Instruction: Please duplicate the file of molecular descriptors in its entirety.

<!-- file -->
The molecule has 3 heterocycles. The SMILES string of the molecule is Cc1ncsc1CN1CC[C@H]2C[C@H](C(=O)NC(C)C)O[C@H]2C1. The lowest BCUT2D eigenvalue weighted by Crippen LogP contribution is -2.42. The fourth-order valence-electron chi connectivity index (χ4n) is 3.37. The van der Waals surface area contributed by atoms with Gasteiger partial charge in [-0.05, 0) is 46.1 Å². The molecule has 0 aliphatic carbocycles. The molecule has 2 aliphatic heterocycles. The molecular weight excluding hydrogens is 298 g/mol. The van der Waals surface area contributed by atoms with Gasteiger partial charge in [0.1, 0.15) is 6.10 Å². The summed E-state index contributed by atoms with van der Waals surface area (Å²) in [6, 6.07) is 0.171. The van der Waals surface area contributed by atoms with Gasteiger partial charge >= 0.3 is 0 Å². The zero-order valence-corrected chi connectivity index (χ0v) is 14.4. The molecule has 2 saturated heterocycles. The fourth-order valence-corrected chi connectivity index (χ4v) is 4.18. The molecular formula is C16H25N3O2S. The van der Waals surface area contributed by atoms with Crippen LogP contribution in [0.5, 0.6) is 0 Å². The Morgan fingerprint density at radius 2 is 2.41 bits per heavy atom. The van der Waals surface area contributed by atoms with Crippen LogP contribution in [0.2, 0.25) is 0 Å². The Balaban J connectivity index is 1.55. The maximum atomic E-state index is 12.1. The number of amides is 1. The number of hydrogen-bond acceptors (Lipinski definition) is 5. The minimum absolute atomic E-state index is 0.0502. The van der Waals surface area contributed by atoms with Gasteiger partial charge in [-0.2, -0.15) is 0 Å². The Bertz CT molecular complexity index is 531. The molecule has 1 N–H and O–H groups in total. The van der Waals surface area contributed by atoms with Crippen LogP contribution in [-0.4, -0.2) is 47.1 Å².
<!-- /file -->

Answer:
The molecule has 3 heterocycles. The SMILES string of the molecule is Cc1ncsc1CN1CC[C@H]2C[C@H](C(=O)NC(C)C)O[C@H]2C1. The lowest BCUT2D eigenvalue weighted by Crippen LogP contribution is -2.42. The fourth-order valence-electron chi connectivity index (χ4n) is 3.37. The van der Waals surface area contributed by atoms with Gasteiger partial charge in [-0.05, 0) is 46.1 Å². The molecule has 0 aliphatic carbocycles. The molecule has 2 aliphatic heterocycles. The molecular weight excluding hydrogens is 298 g/mol. The van der Waals surface area contributed by atoms with Gasteiger partial charge in [0.1, 0.15) is 6.10 Å². The summed E-state index contributed by atoms with van der Waals surface area (Å²) in [6, 6.07) is 0.171. The van der Waals surface area contributed by atoms with Gasteiger partial charge >= 0.3 is 0 Å². The zero-order valence-corrected chi connectivity index (χ0v) is 14.4. The molecule has 2 saturated heterocycles. The fourth-order valence-corrected chi connectivity index (χ4v) is 4.18. The molecular formula is C16H25N3O2S. The van der Waals surface area contributed by atoms with Crippen LogP contribution in [0.5, 0.6) is 0 Å². The Morgan fingerprint density at radius 2 is 2.41 bits per heavy atom. The van der Waals surface area contributed by atoms with Crippen LogP contribution in [0.2, 0.25) is 0 Å². The Balaban J connectivity index is 1.55. The maximum atomic E-state index is 12.1. The number of amides is 1. The number of hydrogen-bond acceptors (Lipinski definition) is 5. The minimum absolute atomic E-state index is 0.0502. The van der Waals surface area contributed by atoms with Gasteiger partial charge in [-0.2, -0.15) is 0 Å². The Bertz CT molecular complexity index is 531. The molecule has 1 N–H and O–H groups in total. The van der Waals surface area contributed by atoms with Crippen LogP contribution in [-0.4, -0.2) is 47.1 Å².